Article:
Funny Girl

Whether standing up on a stage or chatting about a whole lot of nothing on a podcast, Amanda Goldstein Marks loves to share.

Written by Joe  O’Donnell

Amanda Marks jokes that she started doing stand-up comedy when she got famous DJs Mark and Brian to hand her the microphone as they were emceeing her brother’s bar mitzvah. She was eight-years-old.

“I kind of took over. I’ve always been extremely at home on stage and have just always loved having a microphone in my hand.”

Always a performer at heart, she remembers auditioning for school plays and taking acting classes, and later auditioning for the improv troupe at college. “They didn’t want me and I ended up majoring in television. I started off on doing production work and realized pretty quickly that I loved being on set, but I wanted to be on the other side of the camera,” Marks says.

“I didn’t really pursue it because I always wanted to live in the Southeast near family, and I just didn’t even think that was an option.”

But Atlanta (where Marks has lived since 2003) grew into an option. She worked at Cartoon Network and saw Atlanta blossom as a movie and television production hub. “The film and TV industry in Georgia and specifically Atlanta has just gotten immense. It’s very emotional for me to realize that this dream I always had of being in front of the camera could happen and I don’t have to leave Atlanta. I don’t have to compromise being close to my family.”

Birmingham factors deeply in her comedy, blog and podcast content. “I talk about growing up in Birmingham a lot, and I just, I loved my childhood, and Birmingham’s a big part of that. We come home every Thanksgiving. We have a big family reunion there.”

About six years ago, she took some acting classes, even a standup class.

“It wasn’t the idea of getting up on stage that intimidated me. It was the idea of writing my own material and being the only one responsible up there.”

She soon got over that though. “Writing my own material is what helped create my love for performing stand-up comedy. It’s the fact that I didn’t have to rely on anyone and it was all about how hard I worked and how much time I put into writing and evolving my material.”

What she creates is anecdotal and entertaining, evolving into comedic material from the life of this mom of three children including twins soon to be 10 and a boy 13.  “My favorite thing in the world is making people laugh and making people happy and making myself laugh.

“I realized after talking to people and then working at Cartoon Network and meeting show creators that the people who got their shows created were the people who did everything, everything on their own. So they weren’t just coming up with the concept, they were writing the script. They’re doing character illustrations, they’re doing storyboards, they were doing the voice over work. They also weren’t waiting for someone to hire them. They had already created all these animated shorts and entered festivals. So I’ve kind of taken that approach to performance and entertainment, creating content and putting it out there. It gives me a lot of joy and happiness,” Marks says.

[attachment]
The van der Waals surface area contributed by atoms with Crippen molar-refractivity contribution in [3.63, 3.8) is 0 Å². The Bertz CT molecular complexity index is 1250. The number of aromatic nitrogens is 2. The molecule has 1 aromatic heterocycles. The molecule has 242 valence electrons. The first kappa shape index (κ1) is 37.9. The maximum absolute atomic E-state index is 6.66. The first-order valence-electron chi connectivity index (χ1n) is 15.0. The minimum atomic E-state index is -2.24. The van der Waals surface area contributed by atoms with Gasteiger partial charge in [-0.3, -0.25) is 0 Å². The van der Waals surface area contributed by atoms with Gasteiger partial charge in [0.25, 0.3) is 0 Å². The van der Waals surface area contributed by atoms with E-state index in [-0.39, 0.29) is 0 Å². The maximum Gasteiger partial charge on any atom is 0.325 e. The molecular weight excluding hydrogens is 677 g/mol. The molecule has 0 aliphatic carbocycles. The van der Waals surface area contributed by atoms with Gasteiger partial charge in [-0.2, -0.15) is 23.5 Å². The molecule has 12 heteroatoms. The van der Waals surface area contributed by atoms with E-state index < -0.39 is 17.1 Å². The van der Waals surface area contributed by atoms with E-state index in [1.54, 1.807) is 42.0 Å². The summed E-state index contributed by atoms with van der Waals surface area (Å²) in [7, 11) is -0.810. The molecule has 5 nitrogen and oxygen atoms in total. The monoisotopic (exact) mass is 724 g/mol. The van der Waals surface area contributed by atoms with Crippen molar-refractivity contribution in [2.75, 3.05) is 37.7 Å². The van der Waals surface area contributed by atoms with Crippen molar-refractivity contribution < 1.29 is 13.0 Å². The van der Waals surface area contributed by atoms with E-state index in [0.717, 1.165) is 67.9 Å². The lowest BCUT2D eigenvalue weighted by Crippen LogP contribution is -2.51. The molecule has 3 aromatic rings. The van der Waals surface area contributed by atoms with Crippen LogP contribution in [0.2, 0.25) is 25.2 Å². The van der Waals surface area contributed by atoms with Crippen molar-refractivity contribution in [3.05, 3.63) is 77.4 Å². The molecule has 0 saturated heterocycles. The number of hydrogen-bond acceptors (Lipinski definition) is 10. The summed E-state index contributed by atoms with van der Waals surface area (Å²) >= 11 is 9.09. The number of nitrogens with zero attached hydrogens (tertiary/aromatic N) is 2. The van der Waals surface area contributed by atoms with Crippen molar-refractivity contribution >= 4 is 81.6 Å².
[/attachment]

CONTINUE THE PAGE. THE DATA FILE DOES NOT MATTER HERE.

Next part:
She has taken that approach with another main aspect of her work, a podcast she created with her sister Alison Goldstein Lebovitz. “About two years ago, my sister and I were talking on the phone as we do several times a week and we jokingly said this would make a great podcast. And because we’re both proactive, about a week later we had a website, a brand, a logo and the podcast. It’s called Sis and Tell.”

Marks coined the tagline: “A whole lot of talk about a whole lot of nothing.”

“It’s as if you are listening in on a conversation that Alison and I are having. We tell a lot of anecdotes about growing up in Birmingham, growing up in a Jewish community in the South. Just funny, weird stuff that’s happened to us. We’ve gone on rants about emotional support animals on airplanes,” Marks says. “The essence of the podcast is about our relationship with each other and interacting with each other. More so about that ten whatever subject we happen to be talking about.”

The podcast is just a part of her multimedia portfolio. There is also her web series, Mom Cam in the Minivan, where she can be found rapping the Beastie Boys or imagining a seven-course meal from the snack items she finds on the van’s floorboards. Her website is

She is one busy woman, and says she has a good sense of what she is producing and where she wants to develop an audience. “I feel lucky that I didn’t start until now for so many reasons. Number one, I have much thicker skin now than I did when I was 22.  I’m okay with rejection if the audience isn’t laughing at me. I’m like, what can I do to improve that joke? It doesn’t get to me.

“I have a professional background that I’ve utilized to help project my comedy career forward. I have a background in marketing and branding, and I’ve used that to brand our podcast and market it.  It’s okay to have a niche. I mean if you look at the way we consume media now, it’s all just hyper niche.”

“It’s self fulfilling. When it comes down to it, it’s what makes me happy. It’s happiness.” But she keeps her perspective, as well. If she were to get a request to perform stand-up on a Wednesday night at some pizza place 90 minutes away, unlike many comedians struggling for success, she says she’d likely not make the gig.

“I have a look at that and say, would this opportunity make me happy? And it wouldn’t, having to drive 90 minutes, leave my family, put my husband in a situation where he had to leave work early to go do x, y and z. It wasn’t going to make me happy.”


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